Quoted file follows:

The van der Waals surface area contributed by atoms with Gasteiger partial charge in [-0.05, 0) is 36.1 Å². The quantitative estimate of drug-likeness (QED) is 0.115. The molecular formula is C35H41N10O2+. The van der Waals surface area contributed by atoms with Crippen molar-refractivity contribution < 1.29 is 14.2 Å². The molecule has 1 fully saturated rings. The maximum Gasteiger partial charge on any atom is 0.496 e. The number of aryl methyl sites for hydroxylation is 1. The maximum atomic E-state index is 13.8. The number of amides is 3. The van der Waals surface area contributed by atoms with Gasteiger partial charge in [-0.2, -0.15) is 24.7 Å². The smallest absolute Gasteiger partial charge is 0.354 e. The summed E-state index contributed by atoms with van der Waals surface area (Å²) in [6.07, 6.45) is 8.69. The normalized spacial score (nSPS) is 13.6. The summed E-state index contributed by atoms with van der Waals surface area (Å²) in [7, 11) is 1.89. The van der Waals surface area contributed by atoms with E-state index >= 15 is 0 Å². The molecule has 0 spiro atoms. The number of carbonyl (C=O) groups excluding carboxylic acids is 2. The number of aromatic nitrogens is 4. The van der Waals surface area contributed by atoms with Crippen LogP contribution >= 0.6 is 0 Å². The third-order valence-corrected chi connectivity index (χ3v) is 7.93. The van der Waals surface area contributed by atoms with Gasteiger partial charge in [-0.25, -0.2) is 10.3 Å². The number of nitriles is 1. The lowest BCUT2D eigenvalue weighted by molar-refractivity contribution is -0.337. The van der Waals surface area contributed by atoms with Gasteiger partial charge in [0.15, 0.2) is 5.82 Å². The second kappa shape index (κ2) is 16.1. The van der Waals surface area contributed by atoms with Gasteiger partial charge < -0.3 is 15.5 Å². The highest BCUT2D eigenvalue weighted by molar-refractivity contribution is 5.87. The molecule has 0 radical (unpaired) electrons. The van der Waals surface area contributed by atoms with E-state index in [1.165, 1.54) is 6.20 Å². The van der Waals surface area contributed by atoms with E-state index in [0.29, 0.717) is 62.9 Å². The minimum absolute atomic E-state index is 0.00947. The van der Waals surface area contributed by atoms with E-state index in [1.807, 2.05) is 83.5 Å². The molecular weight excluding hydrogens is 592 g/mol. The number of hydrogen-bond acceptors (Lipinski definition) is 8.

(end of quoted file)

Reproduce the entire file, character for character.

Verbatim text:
The van der Waals surface area contributed by atoms with Gasteiger partial charge in [-0.05, 0) is 36.1 Å². The quantitative estimate of drug-likeness (QED) is 0.115. The molecular formula is C35H41N10O2+. The van der Waals surface area contributed by atoms with Crippen molar-refractivity contribution < 1.29 is 14.2 Å². The molecule has 1 fully saturated rings. The maximum Gasteiger partial charge on any atom is 0.496 e. The number of aryl methyl sites for hydroxylation is 1. The maximum atomic E-state index is 13.8. The number of amides is 3. The van der Waals surface area contributed by atoms with Gasteiger partial charge in [-0.2, -0.15) is 24.7 Å². The smallest absolute Gasteiger partial charge is 0.354 e. The summed E-state index contributed by atoms with van der Waals surface area (Å²) in [6.07, 6.45) is 8.69. The normalized spacial score (nSPS) is 13.6. The summed E-state index contributed by atoms with van der Waals surface area (Å²) in [7, 11) is 1.89. The van der Waals surface area contributed by atoms with E-state index >= 15 is 0 Å². The molecule has 0 spiro atoms. The number of carbonyl (C=O) groups excluding carboxylic acids is 2. The number of aromatic nitrogens is 4. The van der Waals surface area contributed by atoms with Crippen LogP contribution >= 0.6 is 0 Å². The third-order valence-corrected chi connectivity index (χ3v) is 7.93. The van der Waals surface area contributed by atoms with Gasteiger partial charge in [-0.25, -0.2) is 10.3 Å². The number of nitriles is 1. The lowest BCUT2D eigenvalue weighted by molar-refractivity contribution is -0.337. The van der Waals surface area contributed by atoms with Gasteiger partial charge in [0.15, 0.2) is 5.82 Å². The second kappa shape index (κ2) is 16.1. The van der Waals surface area contributed by atoms with Gasteiger partial charge < -0.3 is 15.5 Å². The highest BCUT2D eigenvalue weighted by molar-refractivity contribution is 5.87. The molecule has 0 radical (unpaired) electrons. The van der Waals surface area contributed by atoms with E-state index in [1.165, 1.54) is 6.20 Å². The van der Waals surface area contributed by atoms with E-state index in [0.29, 0.717) is 62.9 Å². The minimum absolute atomic E-state index is 0.00947. The van der Waals surface area contributed by atoms with E-state index in [1.807, 2.05) is 83.5 Å². The molecular weight excluding hydrogens is 592 g/mol. The number of hydrogen-bond acceptors (Lipinski definition) is 8.